operational excellence and could imperil the company's
very survival. We suggest a way out.
What's wrong with the step-by-step gradual traditional
internationalisation process? That strategy was correct
for the environment of the 70's and 80's?
There is nothing wrong with it, as long as you can
find all you need to achieve global competitive advantage
in your home country (that is, if you have a "diamond"
in your backyard). Indeed, businesses such as consumer
electronics or semiconductors did become global in the
70s and 80s with traditional multinationals
leading the way. But the empirical evidence shows that
as globalisation intensifies and technology continues
to reduce the cost of distance, the probability of succeeding
with a traditional internationalisation strategy is
getting lower by the day
Is the metanational phenomenon typically widespread
in high tech industries or we can find examples everywhere,
in traditional sectors and mature products?
We found examples in many different industries, including
cosmetics, music, and food as well as in biotech,
software, and semiconductors. What matters is the knowledge-intensity
of the product, service, or solution. "High-tech"
industries are usually very high in knowledge-intensity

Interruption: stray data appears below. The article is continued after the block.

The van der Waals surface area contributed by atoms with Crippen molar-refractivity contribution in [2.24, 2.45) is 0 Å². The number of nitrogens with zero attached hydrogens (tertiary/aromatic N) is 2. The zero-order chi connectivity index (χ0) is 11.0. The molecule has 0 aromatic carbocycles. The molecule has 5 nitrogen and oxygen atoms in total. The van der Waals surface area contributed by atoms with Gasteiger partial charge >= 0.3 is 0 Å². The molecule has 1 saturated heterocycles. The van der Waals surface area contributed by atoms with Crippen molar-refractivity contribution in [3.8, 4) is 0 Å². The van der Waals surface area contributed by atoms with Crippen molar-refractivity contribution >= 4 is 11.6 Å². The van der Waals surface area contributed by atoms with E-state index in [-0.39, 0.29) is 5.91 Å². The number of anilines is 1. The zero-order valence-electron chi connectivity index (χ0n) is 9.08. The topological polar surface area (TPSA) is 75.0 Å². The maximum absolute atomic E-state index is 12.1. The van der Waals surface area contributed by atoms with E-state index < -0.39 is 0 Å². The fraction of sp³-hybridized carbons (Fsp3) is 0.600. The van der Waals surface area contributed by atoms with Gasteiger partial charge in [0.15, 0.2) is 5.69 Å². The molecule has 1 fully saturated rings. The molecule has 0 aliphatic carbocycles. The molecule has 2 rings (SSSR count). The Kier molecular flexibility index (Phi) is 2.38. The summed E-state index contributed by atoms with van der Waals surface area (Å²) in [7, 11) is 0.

and therefore it will be more likely to observe metanationals
Why all this research about metanationals and born
global firms is «made in Europe»? Is it
a mere coincidence or is there a reason for that fact?
There is surely a tendency for academics to study the
reality closer to them. Management researchers in the
USA, for example, will tend to look at American firms.
The size of the domestic market in the USA is such that
most companies dont even reach national scale,
let alone international so why be "born
global" there? (However, note that there were references
to global start-ups made in the USA in the early 90s).
And it is not only size: the American economy is of
such scope and competitiveness that it was the home
base of so many traditional multinationals that gained
world scale in many industries so why be metanational?